A's GM Forst feels passion of fans, will not second-guess decisions

A's GM Forst feels passion of fans, will not second-guess decisions

A’s general manager David Forst says he has a stack of strongly worded letters from fans who grow frustrated with many of the team’s personnel moves.

That comes with the territory of running a major league front office. But Forst also said, during a wide-ranging interview on the latest A’s Insider Podcast, that honest critiquing must come from within office walls.

“You do want to do some self-evaluation and self-assessing,” Forst said. “What I don’t do, I don’t go back and second-guess decisions, whether it’s a trade or a signing. I don’t sort of hypothetically think, ‘Well, what if we hadn’t done this,’ because it’s not a good use of anybody’s time. What you do have to do is make sure the process that led to that decision is sound and a good one.”

Certainly one of the most scrutinized A’s moves of recent history was their signing of designated hitter Billy Butler to a three-year $30 million contract in November 2014. That turned out to be a costly mistake, with Butler being released in September with one year left on his deal and the A’s still on the hook for roughly $10 million. Forst acknowledged how poorly that decision worked out but sticks by the initial motivation to sign Butler.

“Look, Billy Butler didn’t go the way we expected, and that’s one that gets brought up a lot,” Forst said. “But I think back to the time when we made that decision to sign him, and what we were projecting Billy to do. It was very clear what our team needed. Again, going into 2015, coming off the wild card that year, we still felt like this was a team that could compete for a division title. So all the things that went into the decision, ultimately I will stand by.”

Forst spoke frankly about several other topics during the podcast. Regarding fans’ frustration about seeing so many high-profile players traded:

“I’ve got a stack of letters on my desk, the substance of which I can’t repeat on the air,” he said with a smile. “… But there’s passion. And I know we have a fan base that cares, and that’s really a good place to be.”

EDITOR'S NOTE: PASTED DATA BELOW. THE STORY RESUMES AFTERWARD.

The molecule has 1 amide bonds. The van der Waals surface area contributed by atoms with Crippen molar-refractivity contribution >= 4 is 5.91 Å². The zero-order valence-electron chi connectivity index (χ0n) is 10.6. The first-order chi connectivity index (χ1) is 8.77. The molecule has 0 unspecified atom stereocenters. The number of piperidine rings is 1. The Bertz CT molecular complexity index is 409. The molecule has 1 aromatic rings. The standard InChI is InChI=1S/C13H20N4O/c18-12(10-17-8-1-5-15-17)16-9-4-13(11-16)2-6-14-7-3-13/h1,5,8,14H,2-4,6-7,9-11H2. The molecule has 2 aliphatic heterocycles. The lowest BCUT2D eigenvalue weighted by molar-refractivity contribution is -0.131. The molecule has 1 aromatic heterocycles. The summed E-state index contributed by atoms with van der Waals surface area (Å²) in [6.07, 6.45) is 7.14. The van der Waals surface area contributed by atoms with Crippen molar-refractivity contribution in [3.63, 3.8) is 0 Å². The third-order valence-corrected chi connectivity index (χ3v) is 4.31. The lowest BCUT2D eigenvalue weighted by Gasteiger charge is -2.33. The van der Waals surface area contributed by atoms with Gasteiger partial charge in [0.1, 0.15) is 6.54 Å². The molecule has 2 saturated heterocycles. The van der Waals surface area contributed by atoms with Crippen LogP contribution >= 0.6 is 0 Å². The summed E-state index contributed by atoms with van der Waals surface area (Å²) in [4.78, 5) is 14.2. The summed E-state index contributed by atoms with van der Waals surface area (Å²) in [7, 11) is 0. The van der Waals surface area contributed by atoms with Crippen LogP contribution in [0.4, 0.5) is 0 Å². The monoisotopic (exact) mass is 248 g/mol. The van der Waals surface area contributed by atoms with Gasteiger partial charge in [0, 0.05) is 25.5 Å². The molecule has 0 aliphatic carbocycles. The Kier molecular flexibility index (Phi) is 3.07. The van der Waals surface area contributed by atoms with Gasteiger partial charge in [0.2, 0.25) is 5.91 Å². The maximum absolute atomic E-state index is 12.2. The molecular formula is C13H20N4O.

Forst said the A’s definitely will pursue starting pitching this offseason, despite the fact that 1) he’s very optimistic about the crop of young pitching Oakland has developed, and 2) he believes Sonny Gray will bounce back from a poor 2016 season. The GM takes encouragement that Gray made a full physical recovery from a strained forearm.

“Am I going to get the Cy Young (caliber pitcher) from Day 1? I don’t know. But I think there’s a confidence that this was an aberration, this whole year, more than anything else.”

Crisp homers as Indians shut out Blue Jays to advance to World Series


Crisp homers as Indians shut out Blue Jays to advance to World Series


TORONTO -- A most unlikely pitching performance helped put a most unexpected team into the World Series.

Rookie Ryan Merritt coolly delivered a lead to the Andrew Miller-led bullpen and the Cleveland Indians won their first pennant since 1997, blanking Toronto 3-0 Wednesday in Game 5 of the AL Championship Series.

Cleveland, which has never hosted a World Series opener, will play Game 1 at Progressive Field on Tuesday night against either the Chicago Cubs or Los Angeles Dodgers.

The Indians will try to boost what's already been a magical year in Cleveland after LeBron James and the Cavaliers earned the city's first sports championship since 1964. The Indians' title drought dates to 1948.

The Dodgers led the Cubs 2-1 going into Game 4 of the NLCS on Wednesday night. Cleveland didn't play either team this season.

With all of 11 major league innings under his belt, Merritt took the mound and looked just like a seasoned vet. The 24-year-old lefty retired the first 10 batters and allowed only two hits before being pulled after 4 1/3 innings.

Then it was up to Cleveland's tireless relievers to hold a three-run lead.

Miller again did most of the heavy lifting, pitching 2 2/3 innings, and Cody Allen pitched the ninth for the save. Winner Bryan Shaw worked an inning before Miller came in.

Carlos Santana and Coco Crisp homered for the Indians.